It’s one of those perennial questions in the world of autism: if a cure for autism was made available, would you take it, or if you are the parent of a child with autism, would you choose it for your child?
The idea that autism is not a disability, but a different way of seeing the world is one that has been gaining momentum for a while now. Autism is so tightly bound up with personality, the idea goes, then if you remove the autism the person will fundamentally change. It’s a concept I struggle with. I see parents saying that they would not choose to cure their children’s autism given the option, and I feel myself floundering because I always thought that if I was offered the choice I would snap it up in a heartbeat.
Perhaps it’s because Wee Girl is pre-verbal, and the effect of her autism on her personality is not obvious, so I’m simply not aware of how autism is shaping the person she is becoming. Without speech, it’s hard for her to share her world with me. I know her eyesight is good — she can spot a chocolate wrapper at a hundred yards, but other than that it’s immensely hard to understand the way she sees the world.
For me, autism is the the barrier between Wee Girl and speech, and if removing it will mean that she starts talking, if it means that her life will just be that fraction easier, then of course I would choose to cure it. Of course.
Only it’s not really my decision to make.
Did you see Channel 4’s The Autistic Gardener when if was on? If not, try to catch it if you can. It was interesting and sweet and funny all at once, a typical gardening show, only the gardeners all have autism and it pokes fun at the inevitable created jeopardy these gardening and interior design programs indulge in. It was fronted by the appropriately named Alan Gardner, who has won awards for his gardens at the Chelsea Flower Show. He also has autism, and uses his ability to see the world differently in his work.
By turns, it was a delightful and difficult watch. Learning that only one of the trainee gardeners was living independently was a painful moment for me, as this is something that worries me a great deal when it comes to Wee Girl.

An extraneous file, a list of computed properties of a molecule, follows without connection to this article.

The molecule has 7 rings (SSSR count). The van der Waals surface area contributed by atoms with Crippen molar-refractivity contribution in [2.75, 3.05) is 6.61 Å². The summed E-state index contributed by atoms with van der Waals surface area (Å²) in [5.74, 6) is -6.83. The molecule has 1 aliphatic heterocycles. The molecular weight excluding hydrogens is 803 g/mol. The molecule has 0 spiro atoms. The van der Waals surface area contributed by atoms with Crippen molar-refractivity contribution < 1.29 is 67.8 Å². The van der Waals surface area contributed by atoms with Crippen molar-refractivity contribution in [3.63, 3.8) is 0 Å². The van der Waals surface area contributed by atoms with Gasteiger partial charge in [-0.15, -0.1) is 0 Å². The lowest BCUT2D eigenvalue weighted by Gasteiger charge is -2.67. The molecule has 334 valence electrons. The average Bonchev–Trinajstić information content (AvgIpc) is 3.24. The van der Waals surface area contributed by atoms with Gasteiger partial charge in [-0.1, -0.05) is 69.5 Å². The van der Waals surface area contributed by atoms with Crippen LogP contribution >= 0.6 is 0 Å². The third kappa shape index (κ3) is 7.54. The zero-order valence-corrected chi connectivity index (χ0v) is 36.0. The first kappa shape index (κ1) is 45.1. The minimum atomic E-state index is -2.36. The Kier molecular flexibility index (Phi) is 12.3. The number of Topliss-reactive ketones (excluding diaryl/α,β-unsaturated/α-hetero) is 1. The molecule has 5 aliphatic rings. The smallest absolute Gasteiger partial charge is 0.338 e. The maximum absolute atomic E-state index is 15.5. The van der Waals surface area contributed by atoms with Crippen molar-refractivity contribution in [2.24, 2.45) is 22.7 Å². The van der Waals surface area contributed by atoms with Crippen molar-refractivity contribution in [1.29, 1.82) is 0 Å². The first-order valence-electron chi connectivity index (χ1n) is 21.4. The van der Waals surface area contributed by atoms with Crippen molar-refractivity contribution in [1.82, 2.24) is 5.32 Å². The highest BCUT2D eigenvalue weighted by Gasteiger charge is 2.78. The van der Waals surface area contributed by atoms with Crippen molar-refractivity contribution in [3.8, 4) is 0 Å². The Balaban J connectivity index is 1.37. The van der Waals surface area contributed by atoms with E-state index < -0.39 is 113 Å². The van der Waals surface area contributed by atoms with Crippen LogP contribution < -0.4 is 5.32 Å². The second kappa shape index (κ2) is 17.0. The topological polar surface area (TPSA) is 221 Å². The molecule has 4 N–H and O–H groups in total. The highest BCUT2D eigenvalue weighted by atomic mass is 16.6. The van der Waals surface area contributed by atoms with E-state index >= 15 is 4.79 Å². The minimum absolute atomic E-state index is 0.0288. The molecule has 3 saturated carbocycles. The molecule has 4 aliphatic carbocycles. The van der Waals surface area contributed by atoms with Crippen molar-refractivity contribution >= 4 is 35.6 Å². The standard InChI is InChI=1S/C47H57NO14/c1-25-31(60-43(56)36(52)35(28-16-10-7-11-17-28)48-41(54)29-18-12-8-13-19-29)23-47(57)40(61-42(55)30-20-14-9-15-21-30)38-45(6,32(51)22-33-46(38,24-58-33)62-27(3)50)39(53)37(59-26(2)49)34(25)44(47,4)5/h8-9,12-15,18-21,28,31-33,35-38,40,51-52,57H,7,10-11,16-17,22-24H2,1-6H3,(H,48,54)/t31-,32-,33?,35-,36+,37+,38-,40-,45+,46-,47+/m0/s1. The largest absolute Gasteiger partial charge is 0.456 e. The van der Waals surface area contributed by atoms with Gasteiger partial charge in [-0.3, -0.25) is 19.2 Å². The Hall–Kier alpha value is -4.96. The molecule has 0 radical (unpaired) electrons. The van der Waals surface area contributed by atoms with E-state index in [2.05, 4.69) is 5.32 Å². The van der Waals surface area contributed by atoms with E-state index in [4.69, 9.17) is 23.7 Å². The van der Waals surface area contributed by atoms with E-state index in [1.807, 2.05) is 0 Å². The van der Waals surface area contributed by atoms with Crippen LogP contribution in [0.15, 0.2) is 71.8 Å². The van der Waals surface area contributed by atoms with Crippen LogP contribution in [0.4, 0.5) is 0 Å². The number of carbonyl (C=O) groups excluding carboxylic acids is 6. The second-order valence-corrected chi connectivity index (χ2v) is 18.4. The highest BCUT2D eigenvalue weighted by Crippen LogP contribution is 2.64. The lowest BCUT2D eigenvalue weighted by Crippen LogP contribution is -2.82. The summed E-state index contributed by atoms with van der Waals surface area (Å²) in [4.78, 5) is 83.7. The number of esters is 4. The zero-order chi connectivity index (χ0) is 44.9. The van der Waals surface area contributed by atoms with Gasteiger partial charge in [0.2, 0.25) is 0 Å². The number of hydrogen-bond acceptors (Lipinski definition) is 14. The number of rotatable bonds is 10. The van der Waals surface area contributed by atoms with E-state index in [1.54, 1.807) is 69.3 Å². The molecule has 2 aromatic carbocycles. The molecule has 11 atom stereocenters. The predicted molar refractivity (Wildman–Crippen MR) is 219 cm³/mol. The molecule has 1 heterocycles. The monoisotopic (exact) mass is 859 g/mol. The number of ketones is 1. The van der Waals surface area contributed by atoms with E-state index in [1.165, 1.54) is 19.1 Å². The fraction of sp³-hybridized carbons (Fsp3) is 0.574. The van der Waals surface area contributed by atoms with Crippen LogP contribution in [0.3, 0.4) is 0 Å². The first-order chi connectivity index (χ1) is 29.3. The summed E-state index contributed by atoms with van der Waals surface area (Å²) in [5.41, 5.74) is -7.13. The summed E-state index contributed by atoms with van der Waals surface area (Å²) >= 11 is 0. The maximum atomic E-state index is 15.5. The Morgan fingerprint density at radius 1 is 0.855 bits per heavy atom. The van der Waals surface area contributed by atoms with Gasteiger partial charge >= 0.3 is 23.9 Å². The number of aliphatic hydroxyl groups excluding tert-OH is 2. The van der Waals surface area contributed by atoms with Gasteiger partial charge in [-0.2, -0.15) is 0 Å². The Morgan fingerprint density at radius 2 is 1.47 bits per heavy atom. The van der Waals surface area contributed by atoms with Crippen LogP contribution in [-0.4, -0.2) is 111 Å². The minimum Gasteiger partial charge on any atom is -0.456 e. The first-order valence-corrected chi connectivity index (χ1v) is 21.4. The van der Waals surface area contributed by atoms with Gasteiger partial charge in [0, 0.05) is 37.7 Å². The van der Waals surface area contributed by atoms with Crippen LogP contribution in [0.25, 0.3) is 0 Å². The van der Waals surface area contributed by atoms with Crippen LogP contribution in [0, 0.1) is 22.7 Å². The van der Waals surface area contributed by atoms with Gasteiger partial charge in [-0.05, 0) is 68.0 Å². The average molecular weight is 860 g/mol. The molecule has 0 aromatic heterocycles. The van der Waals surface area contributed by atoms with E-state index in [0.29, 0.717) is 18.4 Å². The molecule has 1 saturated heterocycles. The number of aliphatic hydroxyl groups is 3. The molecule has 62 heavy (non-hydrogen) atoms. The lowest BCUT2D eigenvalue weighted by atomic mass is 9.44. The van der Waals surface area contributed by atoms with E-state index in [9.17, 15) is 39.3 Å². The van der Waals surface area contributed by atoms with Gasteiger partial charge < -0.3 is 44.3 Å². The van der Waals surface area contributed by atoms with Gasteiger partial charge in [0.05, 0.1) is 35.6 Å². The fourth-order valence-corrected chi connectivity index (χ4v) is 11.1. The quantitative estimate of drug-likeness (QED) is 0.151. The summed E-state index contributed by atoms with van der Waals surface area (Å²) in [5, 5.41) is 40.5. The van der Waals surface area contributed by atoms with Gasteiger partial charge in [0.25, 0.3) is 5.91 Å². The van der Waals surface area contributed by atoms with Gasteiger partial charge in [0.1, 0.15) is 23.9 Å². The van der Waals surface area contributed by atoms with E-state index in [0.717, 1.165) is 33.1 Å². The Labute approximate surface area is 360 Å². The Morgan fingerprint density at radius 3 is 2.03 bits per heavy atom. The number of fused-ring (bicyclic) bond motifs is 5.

Perhaps if it is picked up for a second series (and it should be), the team could create gardens for children or less able individuals with autism. The moments when the trainees met with the neurotypical house owners were amusing at times, but I’m sure there are many many people with autism out there who would appreciate a garden makeover. I know in our case having a garden designed especially for my daughter, with play equipment designed for her sensory needs, would go a long way to improving our quality of life.
But I digress. The question was whether I would choose a cure for my daughter if one was available. While my first instinct would be an immediate and unequivical YES, thinking about it more closely I’m now not so sure. Not knowing how her autism has shaped her, or whether she would choose to cure herself when she is older, means this isn’t a decision I think I can make.
I am not sure that I believe, as many do about themselves or their own children, that her personality is so intrinsically entwined with her autism that the two cannot be separated, but then again, I don’t know. And until she starts talking she won’t be able to tell me. Perhaps Wee Girl will have something special to offer the world. Perhaps her autism will be part of that. I do hope so.
But even so if the offer came up and it was a one time deal never to be repeated, I honestly do not know what my answer would be.
What do you think your decision would be? If you have autism or have a child with autism, do you feel that their autism is bound up with their personality or not? All thoughts and comments are much appreciated.